To understand the problems involved in Diabetes Mellitus, it is necessary to understand something about the normal body’s metabolism. The cells of the body require a sugar known as glucose for food. However, cells can’t absorb and utilize glucose without insulin. Insulin is a hormone produced in the pancreas. Think of insulin as a key that unlocks the door to separate cells from the sugars in our bloodstream.
Glucose comes from the diet. When an animal goes without food, the body must break down fat, stored starches, and protein to supply calories for the hungry cells. Proteins and starches may be converted into glucose. Fat, however, requires different processing that can lead to the production of ketones rather than glucose.
Ketones are another type of fuel that the body can use in a pinch; but, the detection of ketones indicates that something wrong is happening in the patient’s metabolism. Ketones may therefore be detected in the urine of starving animals because of massive fat mobilization is required for ketone formation. Ketones can be detected in diabetic ketoacidosis, a severe complication of unregulated diabetes. So, it is helpful to monitor a diabetic patient’s urine for ketones, periodically. During periods of extreme fat burning (such as in starvation), ketones are a byproduct.
When there isn’t enough insulin in a diabetic animal
- The cells cannot receive glucose from the blood because there is no insulin to permit it.
- The body is unable to detect the glucose in the blood and is fooled into thinking it is starving.
- Protein, starch, and fat break-down occur as they do in starvation.
- Yet all along there has been plenty of glucose in the blood. In fact, by now, there is a large excess of glucose as all resources have been mobilized. Still, without insulin, this bounty of fuel cannot get to the tissues that need it.
- The normal kidney is able to prevent glucose loss in urine. In a diabetic animal, there is so much glucose in the blood that the kidney is overwhelmed and glucose spills into the urine and is lost.
- Glucose is able to draw water with it into the urine. This leads to excess urine production and excess thirst to keep up with fluid loss.
Clinical signs of Diabetes Mellitus
- Excessive eating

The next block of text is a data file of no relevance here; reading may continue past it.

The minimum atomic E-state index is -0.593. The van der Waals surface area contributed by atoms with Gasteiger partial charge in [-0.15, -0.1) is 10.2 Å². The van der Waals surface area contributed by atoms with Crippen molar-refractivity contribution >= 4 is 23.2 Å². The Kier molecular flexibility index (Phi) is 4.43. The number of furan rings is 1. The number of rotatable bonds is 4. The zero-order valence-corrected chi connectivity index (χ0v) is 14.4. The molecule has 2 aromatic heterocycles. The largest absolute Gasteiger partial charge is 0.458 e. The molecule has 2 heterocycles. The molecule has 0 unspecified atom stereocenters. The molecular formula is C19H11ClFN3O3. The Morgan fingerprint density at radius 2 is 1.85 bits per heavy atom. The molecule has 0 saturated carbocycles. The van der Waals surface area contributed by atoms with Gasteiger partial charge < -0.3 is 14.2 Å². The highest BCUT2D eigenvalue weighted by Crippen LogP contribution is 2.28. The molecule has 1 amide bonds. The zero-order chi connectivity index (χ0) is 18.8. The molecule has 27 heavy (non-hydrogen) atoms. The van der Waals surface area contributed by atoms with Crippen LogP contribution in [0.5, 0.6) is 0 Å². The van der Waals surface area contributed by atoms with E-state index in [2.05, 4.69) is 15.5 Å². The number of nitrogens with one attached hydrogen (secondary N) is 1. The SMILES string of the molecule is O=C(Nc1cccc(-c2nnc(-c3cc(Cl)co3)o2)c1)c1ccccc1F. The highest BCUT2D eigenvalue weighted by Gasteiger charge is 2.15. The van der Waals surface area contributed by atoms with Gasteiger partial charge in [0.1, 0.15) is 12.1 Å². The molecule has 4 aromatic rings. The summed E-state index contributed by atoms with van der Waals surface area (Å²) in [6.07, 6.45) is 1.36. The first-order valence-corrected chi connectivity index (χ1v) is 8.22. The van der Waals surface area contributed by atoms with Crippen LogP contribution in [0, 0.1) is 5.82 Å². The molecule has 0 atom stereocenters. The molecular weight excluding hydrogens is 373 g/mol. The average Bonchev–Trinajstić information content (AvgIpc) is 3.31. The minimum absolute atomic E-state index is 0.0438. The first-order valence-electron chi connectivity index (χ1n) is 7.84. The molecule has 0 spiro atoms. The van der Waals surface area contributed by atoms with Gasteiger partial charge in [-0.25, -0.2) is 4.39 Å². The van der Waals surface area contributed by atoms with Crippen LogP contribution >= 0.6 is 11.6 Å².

- Excessive drinking
- Excessive urination
- Weight loss
It is usually fairly clear from the history and tests showing dramatic glucose elevations in the blood (and usually glucose in the urine, too) that diabetes mellitus is the diagnosis. Some pets are able to substantially raise their blood sugars from stress (such as might occur when a sensitive, sick and anxious patient goes to the vet’s office). This could create misleading test results. If there is any question about the diagnosis, a test called a fructosamine level may be requested. This test reflects an average blood glucose level over the past several weeks so if this is also elevated, a one-time elevated glucose can be distinguished from the persistent elevations of true diabetes mellitus. The fructosamine test is also sometimes used in monitoring therapy for diabetes mellitus.
Type I and Type II
Diabetes Mellitus is a classical disease in humans and most of us have heard some of the terms used to describe it. In humans, diabetes is broken down into two forms: Type I and Type II. In short, Type I Mellitus is where the pancreas produces no insulin at all, but in Type II the pancreas produces some insulin but not enough. Virtually all dogs have Type I diabetes and must be treated with insulin. Most diabetic cats have Type II diabetes. For cats, there is potential for diabetes to resolve if the pancreas improves its insulin-secreting ability. Insulin injections are needed to treat most diabetic cats. Good glucose control and proper diet can resolve the diabetes in some lucky cats, but virtually never in dogs.